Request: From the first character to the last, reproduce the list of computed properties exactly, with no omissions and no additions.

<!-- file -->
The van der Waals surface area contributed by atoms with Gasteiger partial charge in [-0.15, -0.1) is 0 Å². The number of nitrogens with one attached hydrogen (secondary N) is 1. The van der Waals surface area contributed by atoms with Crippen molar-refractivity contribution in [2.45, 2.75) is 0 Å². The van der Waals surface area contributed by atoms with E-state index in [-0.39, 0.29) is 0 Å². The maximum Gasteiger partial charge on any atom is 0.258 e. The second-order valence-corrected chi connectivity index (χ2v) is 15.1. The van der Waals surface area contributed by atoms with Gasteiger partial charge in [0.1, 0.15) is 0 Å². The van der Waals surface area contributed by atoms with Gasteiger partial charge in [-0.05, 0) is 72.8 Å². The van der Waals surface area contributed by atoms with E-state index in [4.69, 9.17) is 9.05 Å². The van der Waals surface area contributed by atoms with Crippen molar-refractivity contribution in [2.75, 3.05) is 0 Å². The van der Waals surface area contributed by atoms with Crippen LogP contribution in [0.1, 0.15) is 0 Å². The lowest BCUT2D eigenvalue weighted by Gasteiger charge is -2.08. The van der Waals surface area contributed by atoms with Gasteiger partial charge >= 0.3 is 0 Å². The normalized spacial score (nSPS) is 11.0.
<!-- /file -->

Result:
The van der Waals surface area contributed by atoms with Gasteiger partial charge in [-0.15, -0.1) is 0 Å². The number of nitrogens with one attached hydrogen (secondary N) is 1. The van der Waals surface area contributed by atoms with Crippen molar-refractivity contribution in [2.45, 2.75) is 0 Å². The van der Waals surface area contributed by atoms with E-state index in [-0.39, 0.29) is 0 Å². The maximum Gasteiger partial charge on any atom is 0.258 e. The second-order valence-corrected chi connectivity index (χ2v) is 15.1. The van der Waals surface area contributed by atoms with Gasteiger partial charge in [0.1, 0.15) is 0 Å². The van der Waals surface area contributed by atoms with Gasteiger partial charge in [-0.05, 0) is 72.8 Å². The van der Waals surface area contributed by atoms with E-state index in [4.69, 9.17) is 9.05 Å². The van der Waals surface area contributed by atoms with Crippen molar-refractivity contribution in [2.75, 3.05) is 0 Å². The van der Waals surface area contributed by atoms with Crippen LogP contribution in [0.1, 0.15) is 0 Å². The lowest BCUT2D eigenvalue weighted by Gasteiger charge is -2.08. The van der Waals surface area contributed by atoms with Gasteiger partial charge >= 0.3 is 0 Å². The normalized spacial score (nSPS) is 11.0.